Build Massive Traps & Back Strength with Chain Resisted Rack Pulls
DR. JOEL SEEDMAN, PH.D.
The rack pull is one of the most simple yet effective movements for crushing the entire upper back and traps. Although the movement is produced through the hips, the upper back must remain incredibly tense throughout in order to support the heavy load. The combination of tension and stretch make it highly effective for inducing muscle growth in the trapezius and upper back muscles.
To perform this movement set the barbell in a power rack anywhere several inches above or below the level of the knees. While keeping the hips set back and the spine neutrally arched throughout, grip the barbell tightly, and initiate the movement by driving the hips forward and standing with the barbell.
The lower the starting position is the more the low back, glutes, and hamstrings are targeted although it also reduces the total load you can handle thereby minimizing the stimulus to the upper back. The higher position invovles less lower body and low back involvement but instead overloads the upper body moreso.
In this specific video, one of my incredibly strong bodybuilding athletes Ben Lai is demonstrating a very upper back and trap dominant version of the rack pull as we made four slight modifications. First, we set the pins slightly higher than normal. This helps reduce involvement of the hips and low back and allows heavier loads thereby crushing the upper traps and upper back.
We also used accomodating resistance in the form of chains. This allows for relatively lighter loads in the bottom position while overloading the stronger top position.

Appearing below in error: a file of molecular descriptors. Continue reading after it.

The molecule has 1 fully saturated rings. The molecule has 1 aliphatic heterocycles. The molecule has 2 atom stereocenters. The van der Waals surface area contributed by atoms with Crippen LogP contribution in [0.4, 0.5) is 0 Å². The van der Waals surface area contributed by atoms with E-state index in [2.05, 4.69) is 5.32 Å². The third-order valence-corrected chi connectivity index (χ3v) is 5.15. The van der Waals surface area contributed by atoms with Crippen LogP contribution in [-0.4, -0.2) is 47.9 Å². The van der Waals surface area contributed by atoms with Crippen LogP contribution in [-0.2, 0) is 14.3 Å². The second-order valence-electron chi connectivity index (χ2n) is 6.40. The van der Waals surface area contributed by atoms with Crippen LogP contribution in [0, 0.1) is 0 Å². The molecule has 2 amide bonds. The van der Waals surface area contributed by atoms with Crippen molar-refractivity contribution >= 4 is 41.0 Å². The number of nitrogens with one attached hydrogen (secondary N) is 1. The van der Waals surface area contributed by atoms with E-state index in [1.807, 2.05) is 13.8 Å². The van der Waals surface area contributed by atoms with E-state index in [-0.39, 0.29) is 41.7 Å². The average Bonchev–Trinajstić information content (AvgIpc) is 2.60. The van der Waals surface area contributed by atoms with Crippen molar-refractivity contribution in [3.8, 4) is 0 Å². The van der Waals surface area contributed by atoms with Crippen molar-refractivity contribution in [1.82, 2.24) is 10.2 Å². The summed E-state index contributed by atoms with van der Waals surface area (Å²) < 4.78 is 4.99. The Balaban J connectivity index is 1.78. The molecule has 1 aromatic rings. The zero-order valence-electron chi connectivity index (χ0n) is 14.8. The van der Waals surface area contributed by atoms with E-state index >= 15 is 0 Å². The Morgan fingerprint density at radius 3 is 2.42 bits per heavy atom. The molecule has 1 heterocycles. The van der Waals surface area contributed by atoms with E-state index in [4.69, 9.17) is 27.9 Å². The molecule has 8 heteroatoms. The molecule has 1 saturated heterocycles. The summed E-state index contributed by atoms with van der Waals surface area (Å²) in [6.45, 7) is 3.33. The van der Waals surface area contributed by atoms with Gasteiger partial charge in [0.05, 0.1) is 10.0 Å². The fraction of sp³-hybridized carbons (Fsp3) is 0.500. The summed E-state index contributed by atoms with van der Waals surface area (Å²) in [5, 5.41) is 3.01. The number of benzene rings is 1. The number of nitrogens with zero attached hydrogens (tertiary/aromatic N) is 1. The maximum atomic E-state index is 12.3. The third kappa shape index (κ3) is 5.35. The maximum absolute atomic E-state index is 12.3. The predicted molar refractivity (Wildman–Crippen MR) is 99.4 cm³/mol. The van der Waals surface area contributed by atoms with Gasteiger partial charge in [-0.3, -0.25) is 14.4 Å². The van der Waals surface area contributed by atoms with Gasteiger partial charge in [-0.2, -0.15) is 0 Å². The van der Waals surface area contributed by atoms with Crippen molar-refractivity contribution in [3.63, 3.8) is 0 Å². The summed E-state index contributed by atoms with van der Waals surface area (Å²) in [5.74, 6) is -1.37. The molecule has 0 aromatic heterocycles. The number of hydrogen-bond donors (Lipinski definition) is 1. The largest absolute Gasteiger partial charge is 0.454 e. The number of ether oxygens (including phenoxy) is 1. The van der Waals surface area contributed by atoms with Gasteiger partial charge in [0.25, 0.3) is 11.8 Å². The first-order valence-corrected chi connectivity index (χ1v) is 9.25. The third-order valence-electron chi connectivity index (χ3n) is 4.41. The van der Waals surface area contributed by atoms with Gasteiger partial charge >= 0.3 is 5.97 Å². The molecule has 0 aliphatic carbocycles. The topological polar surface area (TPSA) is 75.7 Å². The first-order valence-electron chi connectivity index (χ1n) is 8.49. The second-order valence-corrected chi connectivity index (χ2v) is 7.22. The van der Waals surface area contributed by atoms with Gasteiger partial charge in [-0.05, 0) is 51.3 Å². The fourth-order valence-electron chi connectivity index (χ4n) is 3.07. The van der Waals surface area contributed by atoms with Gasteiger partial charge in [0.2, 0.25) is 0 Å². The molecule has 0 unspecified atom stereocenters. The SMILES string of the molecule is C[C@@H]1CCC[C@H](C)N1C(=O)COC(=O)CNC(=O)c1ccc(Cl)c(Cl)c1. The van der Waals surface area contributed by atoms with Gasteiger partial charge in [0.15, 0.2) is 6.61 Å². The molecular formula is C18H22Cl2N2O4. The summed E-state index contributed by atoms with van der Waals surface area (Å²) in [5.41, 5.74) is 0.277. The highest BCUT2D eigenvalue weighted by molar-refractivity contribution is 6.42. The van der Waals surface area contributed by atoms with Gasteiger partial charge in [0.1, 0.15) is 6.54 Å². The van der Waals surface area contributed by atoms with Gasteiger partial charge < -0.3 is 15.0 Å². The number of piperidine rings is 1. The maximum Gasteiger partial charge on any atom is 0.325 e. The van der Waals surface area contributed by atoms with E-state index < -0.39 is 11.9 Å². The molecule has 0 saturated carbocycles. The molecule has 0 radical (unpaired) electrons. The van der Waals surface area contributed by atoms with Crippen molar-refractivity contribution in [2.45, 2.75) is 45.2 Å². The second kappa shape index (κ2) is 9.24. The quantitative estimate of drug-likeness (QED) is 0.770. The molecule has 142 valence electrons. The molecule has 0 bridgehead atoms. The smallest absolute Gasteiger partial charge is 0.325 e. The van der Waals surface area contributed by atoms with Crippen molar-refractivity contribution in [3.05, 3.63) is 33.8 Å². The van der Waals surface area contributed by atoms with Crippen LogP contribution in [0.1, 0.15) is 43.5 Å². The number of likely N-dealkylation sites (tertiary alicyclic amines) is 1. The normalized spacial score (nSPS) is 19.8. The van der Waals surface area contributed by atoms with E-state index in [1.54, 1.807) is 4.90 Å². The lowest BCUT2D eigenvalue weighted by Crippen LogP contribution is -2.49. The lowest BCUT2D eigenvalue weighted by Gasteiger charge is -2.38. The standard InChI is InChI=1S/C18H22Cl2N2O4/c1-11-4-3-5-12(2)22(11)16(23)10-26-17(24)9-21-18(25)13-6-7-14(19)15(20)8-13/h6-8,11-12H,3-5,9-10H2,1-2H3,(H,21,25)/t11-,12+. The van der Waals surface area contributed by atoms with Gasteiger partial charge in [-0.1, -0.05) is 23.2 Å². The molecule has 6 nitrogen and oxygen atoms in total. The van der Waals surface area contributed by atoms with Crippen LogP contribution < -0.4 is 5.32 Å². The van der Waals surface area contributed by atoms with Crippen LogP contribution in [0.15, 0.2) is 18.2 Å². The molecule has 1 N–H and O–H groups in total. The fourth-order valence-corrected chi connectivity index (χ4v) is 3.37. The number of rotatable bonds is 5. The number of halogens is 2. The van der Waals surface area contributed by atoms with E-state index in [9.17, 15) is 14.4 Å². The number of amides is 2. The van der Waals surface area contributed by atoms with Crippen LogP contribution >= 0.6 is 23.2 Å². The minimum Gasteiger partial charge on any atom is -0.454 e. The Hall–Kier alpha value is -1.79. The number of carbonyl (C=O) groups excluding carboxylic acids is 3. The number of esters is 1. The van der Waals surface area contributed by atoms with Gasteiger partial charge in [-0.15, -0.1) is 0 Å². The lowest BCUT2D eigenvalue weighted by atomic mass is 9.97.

Third, Ben used a controlled eccentric lowering phase to keep constant tension on the muscles rather than the free-fall technique commonly used. If you have proper postural control and body mechanics you should have the ability to control the eccentric phase on any lift including heavy deadlifts and rack pulls. However if you're body mechanics are poor then yes you're better off using the free-fall technique.
Finally, rather than simply bringing the weight back to the pins immediately after lifting it, I had Ben hold an isometric in the top position for several seconds while feeling the load literally pulling and creating micro trauma throughout the entire musculature of your upper back and traps. In fact the total load at the top was well over 600 pounds.
This is a brutal combination for devastating the entire upper back and building a monster yoke as you’re taking advantage of all three mechanics of muscle hypertrophy namely muscle damage, mechanical tension, and metabolic stress (resulting from the isometric holds at the top).
I recommend performing several sets (3-4) of lower reps (2-6) with heavier loads is ideal before finishing with a higher rep set of 10-12 repetitions with a substantially lighter load.
Not sure how to program rack pulls into your training program? Read More HERE